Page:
Young Barn Owls in nest box
Three Barn Owls at about 4 weeks of age

Our conservative estimate is that each chick consumes 112 rodents while growing. Once fledged, they begin to consume rodents at the adult rate of one per night, minimum. They remain in the natal area for approximately six more weeks before dispersing which accounts for another 154 rodents consumed by each fledgling owl. Our calculations show us that in 2011, the resulting population of owls consumed an estimated 9576 rodents. In 2012, the growing population of owls consumed approximately 15,204 rodents for a total of 24,780 rodents consumed in the first two years of the program, by any account, a prodigious number of rodents being harvested.

Importantly, night time observations showed that they primarily hunted the targeted vineyard. It is also important to note our surveys showed that, through the three years of census, as barn owl numbers increased, rodent activity declined. Our second year of very high barn owl numbers was followed by the lowest ever activity levels for pocket gophers. Though further study is warranted, these numbers suggest that the barn owl population was very effective in reducing rodent numbers significantly. More in-depth information about this research project.

The Economic Value of Barn Owls

On our study area, the original cost of 25 nest boxes, poles, mulch for bedding, and installation labor was approximately $6000.

In the first two years, a total of 24,780 rodents were consumed. By the end of the second season, the investment of $6000 had resulted in this impressive harvest of rodents at a cost of $.24 per rodent. As subsequent years result in further numbers, the cost per rodent will decline even further. In a five year period, the cost per rodent harvested becomes almost negligible.

This stands in significant contrast to other methods of control such as strychnine pellets and flammable propane gas. Strychnine is driven into the ground at regular intervals by a machine or by hand that requires each row to be driven or walked for the entire length of the field. There are over 250 rows in a 100 acre vineyard. The strychnine costs hundreds of dollars per application and the process takes days of labor and must be repeated when the rodents recover. A second method involves pumping propane gas down the burrows and igniting it, resulting in an explosion that kills everything in the burrow and makes the neighbors jump! This method is even more labor intensive.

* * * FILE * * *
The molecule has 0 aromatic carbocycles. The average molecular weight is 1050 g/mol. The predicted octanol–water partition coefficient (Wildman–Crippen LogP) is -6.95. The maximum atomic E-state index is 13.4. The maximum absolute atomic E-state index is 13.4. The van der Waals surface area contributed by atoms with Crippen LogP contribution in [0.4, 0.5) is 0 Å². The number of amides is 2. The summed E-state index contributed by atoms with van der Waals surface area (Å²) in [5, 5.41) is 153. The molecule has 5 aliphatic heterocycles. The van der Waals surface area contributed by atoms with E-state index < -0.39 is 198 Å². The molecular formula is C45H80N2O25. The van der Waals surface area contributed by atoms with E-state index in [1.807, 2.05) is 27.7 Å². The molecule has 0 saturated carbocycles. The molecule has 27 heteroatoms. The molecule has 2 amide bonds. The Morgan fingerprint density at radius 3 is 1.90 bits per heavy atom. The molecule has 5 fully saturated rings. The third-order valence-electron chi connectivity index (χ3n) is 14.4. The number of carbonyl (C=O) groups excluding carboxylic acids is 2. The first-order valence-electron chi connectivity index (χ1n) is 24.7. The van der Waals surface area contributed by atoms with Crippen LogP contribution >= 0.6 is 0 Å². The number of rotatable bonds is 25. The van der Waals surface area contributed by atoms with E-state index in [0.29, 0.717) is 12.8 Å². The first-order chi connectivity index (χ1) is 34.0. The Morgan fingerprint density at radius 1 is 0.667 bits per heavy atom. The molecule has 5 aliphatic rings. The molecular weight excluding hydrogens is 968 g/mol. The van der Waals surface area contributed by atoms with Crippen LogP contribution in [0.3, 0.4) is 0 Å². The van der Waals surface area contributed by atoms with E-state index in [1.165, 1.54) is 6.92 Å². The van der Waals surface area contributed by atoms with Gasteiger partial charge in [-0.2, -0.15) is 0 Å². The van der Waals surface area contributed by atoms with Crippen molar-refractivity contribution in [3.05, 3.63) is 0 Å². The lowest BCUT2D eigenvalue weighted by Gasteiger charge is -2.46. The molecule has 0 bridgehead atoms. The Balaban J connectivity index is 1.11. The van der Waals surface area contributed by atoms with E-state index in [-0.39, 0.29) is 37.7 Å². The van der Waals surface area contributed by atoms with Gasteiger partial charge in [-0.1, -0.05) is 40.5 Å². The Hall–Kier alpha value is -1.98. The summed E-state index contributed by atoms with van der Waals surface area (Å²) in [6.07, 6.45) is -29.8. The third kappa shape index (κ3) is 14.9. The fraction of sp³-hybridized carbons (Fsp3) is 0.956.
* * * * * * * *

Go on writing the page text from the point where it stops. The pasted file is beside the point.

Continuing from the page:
Farmers are not the only ones benefiting from barn owls. Many property owners, annoyed by rodent pests, or merely interested in having these interesting owls around, have been installing owl houses around their properties.

The beauty of a barn owl nest box program is that it is self-perpetuating. Barn owls are very faithful to their breeding sites, returning year after year. And barn owls do not rest. They must eat, and therefore their pressure on a rodent population is relentless, unlike most poisoning programs. And the maintenance for nest boxes is minimal - they need their mulch replaced once per year. Another benefit is that all the other forms of indigenous wildlife remain unharmed. This includes numerous species of amphibian, reptile, rodent, and mammal. So biodiversity is preserved. And who can put a price on that?

For more information on the author, go to http://www.barnowlbox.com/about-barn-owl-box/.

Page last updated 2014-01-28